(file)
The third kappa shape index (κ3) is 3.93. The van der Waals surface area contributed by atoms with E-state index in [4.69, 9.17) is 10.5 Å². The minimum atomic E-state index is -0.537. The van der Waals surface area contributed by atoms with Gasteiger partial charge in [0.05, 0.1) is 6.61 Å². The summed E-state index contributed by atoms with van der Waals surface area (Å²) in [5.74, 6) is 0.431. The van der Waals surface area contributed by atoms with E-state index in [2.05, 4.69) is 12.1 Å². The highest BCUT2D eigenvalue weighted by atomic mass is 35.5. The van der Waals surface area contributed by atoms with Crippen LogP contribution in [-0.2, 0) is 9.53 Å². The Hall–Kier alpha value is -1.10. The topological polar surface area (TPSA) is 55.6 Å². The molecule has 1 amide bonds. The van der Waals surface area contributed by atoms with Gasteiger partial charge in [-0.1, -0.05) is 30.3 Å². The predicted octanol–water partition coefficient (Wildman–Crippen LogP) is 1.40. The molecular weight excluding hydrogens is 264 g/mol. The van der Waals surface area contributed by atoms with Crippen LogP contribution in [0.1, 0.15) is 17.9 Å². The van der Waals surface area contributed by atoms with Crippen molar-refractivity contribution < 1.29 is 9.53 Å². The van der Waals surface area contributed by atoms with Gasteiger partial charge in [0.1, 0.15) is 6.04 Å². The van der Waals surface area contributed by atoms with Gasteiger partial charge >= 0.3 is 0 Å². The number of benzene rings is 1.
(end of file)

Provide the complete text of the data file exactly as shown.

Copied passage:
The third kappa shape index (κ3) is 3.93. The van der Waals surface area contributed by atoms with E-state index in [4.69, 9.17) is 10.5 Å². The minimum atomic E-state index is -0.537. The van der Waals surface area contributed by atoms with Gasteiger partial charge in [0.05, 0.1) is 6.61 Å². The summed E-state index contributed by atoms with van der Waals surface area (Å²) in [5.74, 6) is 0.431. The van der Waals surface area contributed by atoms with E-state index in [2.05, 4.69) is 12.1 Å². The highest BCUT2D eigenvalue weighted by atomic mass is 35.5. The van der Waals surface area contributed by atoms with Crippen LogP contribution in [-0.2, 0) is 9.53 Å². The Hall–Kier alpha value is -1.10. The topological polar surface area (TPSA) is 55.6 Å². The molecule has 1 amide bonds. The van der Waals surface area contributed by atoms with Gasteiger partial charge in [-0.1, -0.05) is 30.3 Å². The predicted octanol–water partition coefficient (Wildman–Crippen LogP) is 1.40. The molecular weight excluding hydrogens is 264 g/mol. The van der Waals surface area contributed by atoms with Crippen LogP contribution in [0.1, 0.15) is 17.9 Å². The van der Waals surface area contributed by atoms with Crippen molar-refractivity contribution < 1.29 is 9.53 Å². The van der Waals surface area contributed by atoms with Gasteiger partial charge in [0.1, 0.15) is 6.04 Å². The van der Waals surface area contributed by atoms with Gasteiger partial charge >= 0.3 is 0 Å². The number of benzene rings is 1.